With its quirky characters as well as nice, gentle people, Little Havana will live on with or without Viernes Cultural.
Adalberto Delgado, director
6g Alternative Space
Lessons in Media
(1) Truth trumps all; (2) Crazy deadlines are no excuse: Susan Eastman's article "1984 and Counting" (September 27) was a wonderful commentary and so important right now. She hit the nail right on the head. As a journalist who has been working in television news for almost ten years, I appreciated her bold statements.
I am currently teaching a college-level media-ethics course. Since the attacks I have been teaching my students about many of the issues Ms. Eastman wrote about, issues such as reporter objectivity, a reporter's responsibility to get all sides of a story even on a crazy deadline, and the importance of truth over sensationalism.
Freedom of speech is more important than ever. We can thank New Times for continuing the dialogue.
Never Shut Up
Hell hath no fury like a pseudo-patriot scorned: I would like to congratulate and profoundly thank Susan Eastman for her journalistic masterpiece "1984 and Counting." I also thank New Times for printing it. Freedom of speech must never fall victim to the pseudo-patriotic fury of the pedestrian leadership in our present administration and their willing executioners in the media.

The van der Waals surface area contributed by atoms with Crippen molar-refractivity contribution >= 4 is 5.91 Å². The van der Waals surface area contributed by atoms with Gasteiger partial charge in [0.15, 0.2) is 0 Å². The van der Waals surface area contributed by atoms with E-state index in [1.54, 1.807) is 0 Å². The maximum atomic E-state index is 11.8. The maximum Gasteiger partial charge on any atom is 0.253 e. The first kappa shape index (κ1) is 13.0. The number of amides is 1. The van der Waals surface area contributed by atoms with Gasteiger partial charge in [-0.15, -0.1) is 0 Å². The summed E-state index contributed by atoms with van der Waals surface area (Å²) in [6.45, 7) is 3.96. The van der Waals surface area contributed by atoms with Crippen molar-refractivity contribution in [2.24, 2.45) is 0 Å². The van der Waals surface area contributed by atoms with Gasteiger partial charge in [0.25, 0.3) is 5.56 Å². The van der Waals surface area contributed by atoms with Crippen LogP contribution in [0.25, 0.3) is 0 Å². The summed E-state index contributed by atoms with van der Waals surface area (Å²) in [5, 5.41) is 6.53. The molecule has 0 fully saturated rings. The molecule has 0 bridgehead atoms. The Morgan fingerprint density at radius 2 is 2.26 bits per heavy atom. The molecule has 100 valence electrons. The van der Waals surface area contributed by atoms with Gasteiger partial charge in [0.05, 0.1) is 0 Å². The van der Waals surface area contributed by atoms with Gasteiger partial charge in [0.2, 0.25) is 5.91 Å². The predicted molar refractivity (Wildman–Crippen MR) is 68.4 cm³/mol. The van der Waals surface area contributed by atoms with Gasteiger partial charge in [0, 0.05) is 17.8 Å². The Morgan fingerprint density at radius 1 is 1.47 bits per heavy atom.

It's a simple equation too easily forgotten by cynics: Susan Eastman makes the point that the black Miami-Dade firefighters who objected to riding on fire trucks with huge American flags -- and who say the flag may not carry the same symbolic meaning for them as for others -- should not be penalized by their department or vilified by the public and the media. She's right, of course. The very essence of our freedom is the right to dissent from what may be the majority or favored view. And especially in these times it's important that we encourage rather than stifle all expressions of freedom.
My problem with her article was this: Why did she slam every public figure and public sentiment along the way to making her point? She chided Dan Rather for breaking down on David Letterman's show and Larry King for wearing red, white, and blue, implying that both reactions were somehow disingenuous.
She described the public's flag-buying spree as catering to a "market for schlock." When Katie Couric pointed out how, during the week following the attack, people were being nicer to each other (a truism), she accused Ms. Couric of "waxing on like a Hallmark card." She even had the audacity to imply that it was somehow Pollyannaish to hail the deceased firefighters and cops as heroes ("And suddenly we had heroes after decades where they all seemed to have gone the way of Joe DiMaggio -- 369 firefighters and cops who'd raced into the Twin Towers and lost their lives").
The vast majority of public reaction to the horrific events of September 11 is heartfelt. For Ms. Eastman to imply otherwise is patently offensive and cynical. My advice to her is that she wake up and check out the latest "What's Hot and What's Not" list. Cynicism is the number one "not."